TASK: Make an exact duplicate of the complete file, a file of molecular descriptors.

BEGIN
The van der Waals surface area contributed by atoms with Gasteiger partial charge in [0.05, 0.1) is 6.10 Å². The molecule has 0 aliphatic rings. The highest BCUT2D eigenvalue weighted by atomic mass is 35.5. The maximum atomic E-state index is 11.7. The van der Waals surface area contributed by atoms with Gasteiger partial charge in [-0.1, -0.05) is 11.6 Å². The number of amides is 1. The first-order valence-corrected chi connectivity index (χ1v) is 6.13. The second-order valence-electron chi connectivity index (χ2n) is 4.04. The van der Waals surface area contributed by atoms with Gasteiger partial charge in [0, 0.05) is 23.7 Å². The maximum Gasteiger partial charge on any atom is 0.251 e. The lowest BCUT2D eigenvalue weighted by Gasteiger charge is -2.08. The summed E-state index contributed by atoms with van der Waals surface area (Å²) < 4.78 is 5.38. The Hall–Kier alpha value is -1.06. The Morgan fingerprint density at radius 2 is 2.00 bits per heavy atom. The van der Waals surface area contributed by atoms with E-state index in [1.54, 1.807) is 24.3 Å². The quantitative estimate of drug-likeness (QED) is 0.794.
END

The van der Waals surface area contributed by atoms with Gasteiger partial charge in [0.05, 0.1) is 6.10 Å². The molecule has 0 aliphatic rings. The highest BCUT2D eigenvalue weighted by atomic mass is 35.5. The maximum atomic E-state index is 11.7. The van der Waals surface area contributed by atoms with Gasteiger partial charge in [-0.1, -0.05) is 11.6 Å². The number of amides is 1. The first-order valence-corrected chi connectivity index (χ1v) is 6.13. The second-order valence-electron chi connectivity index (χ2n) is 4.04. The van der Waals surface area contributed by atoms with Gasteiger partial charge in [0, 0.05) is 23.7 Å². The maximum Gasteiger partial charge on any atom is 0.251 e. The lowest BCUT2D eigenvalue weighted by Gasteiger charge is -2.08. The summed E-state index contributed by atoms with van der Waals surface area (Å²) < 4.78 is 5.38. The Hall–Kier alpha value is -1.06. The Morgan fingerprint density at radius 2 is 2.00 bits per heavy atom. The van der Waals surface area contributed by atoms with E-state index in [1.54, 1.807) is 24.3 Å². The quantitative estimate of drug-likeness (QED) is 0.794.